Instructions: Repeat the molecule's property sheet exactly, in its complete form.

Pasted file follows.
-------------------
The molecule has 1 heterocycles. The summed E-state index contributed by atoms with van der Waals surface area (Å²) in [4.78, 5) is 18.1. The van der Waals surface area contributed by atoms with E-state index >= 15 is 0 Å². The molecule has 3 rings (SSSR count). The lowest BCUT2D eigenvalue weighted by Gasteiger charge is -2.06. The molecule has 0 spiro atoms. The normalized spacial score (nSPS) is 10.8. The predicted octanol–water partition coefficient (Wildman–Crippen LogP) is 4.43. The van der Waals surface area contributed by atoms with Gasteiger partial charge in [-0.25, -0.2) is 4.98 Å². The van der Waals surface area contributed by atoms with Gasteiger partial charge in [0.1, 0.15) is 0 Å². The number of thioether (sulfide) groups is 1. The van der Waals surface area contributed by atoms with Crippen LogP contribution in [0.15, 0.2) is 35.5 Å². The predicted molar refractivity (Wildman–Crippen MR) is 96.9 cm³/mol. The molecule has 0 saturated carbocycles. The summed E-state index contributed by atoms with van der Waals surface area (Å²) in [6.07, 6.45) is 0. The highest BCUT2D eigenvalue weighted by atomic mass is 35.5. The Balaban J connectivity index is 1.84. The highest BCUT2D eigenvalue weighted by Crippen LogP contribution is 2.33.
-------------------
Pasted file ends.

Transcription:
The molecule has 1 heterocycles. The summed E-state index contributed by atoms with van der Waals surface area (Å²) in [4.78, 5) is 18.1. The van der Waals surface area contributed by atoms with E-state index >= 15 is 0 Å². The molecule has 3 rings (SSSR count). The lowest BCUT2D eigenvalue weighted by Gasteiger charge is -2.06. The molecule has 0 spiro atoms. The normalized spacial score (nSPS) is 10.8. The predicted octanol–water partition coefficient (Wildman–Crippen LogP) is 4.43. The van der Waals surface area contributed by atoms with Gasteiger partial charge in [-0.25, -0.2) is 4.98 Å². The van der Waals surface area contributed by atoms with Gasteiger partial charge in [0.1, 0.15) is 0 Å². The number of thioether (sulfide) groups is 1. The van der Waals surface area contributed by atoms with Crippen LogP contribution in [0.15, 0.2) is 35.5 Å². The predicted molar refractivity (Wildman–Crippen MR) is 96.9 cm³/mol. The molecule has 0 saturated carbocycles. The summed E-state index contributed by atoms with van der Waals surface area (Å²) in [6.07, 6.45) is 0. The highest BCUT2D eigenvalue weighted by atomic mass is 35.5. The Balaban J connectivity index is 1.84. The highest BCUT2D eigenvalue weighted by Crippen LogP contribution is 2.33.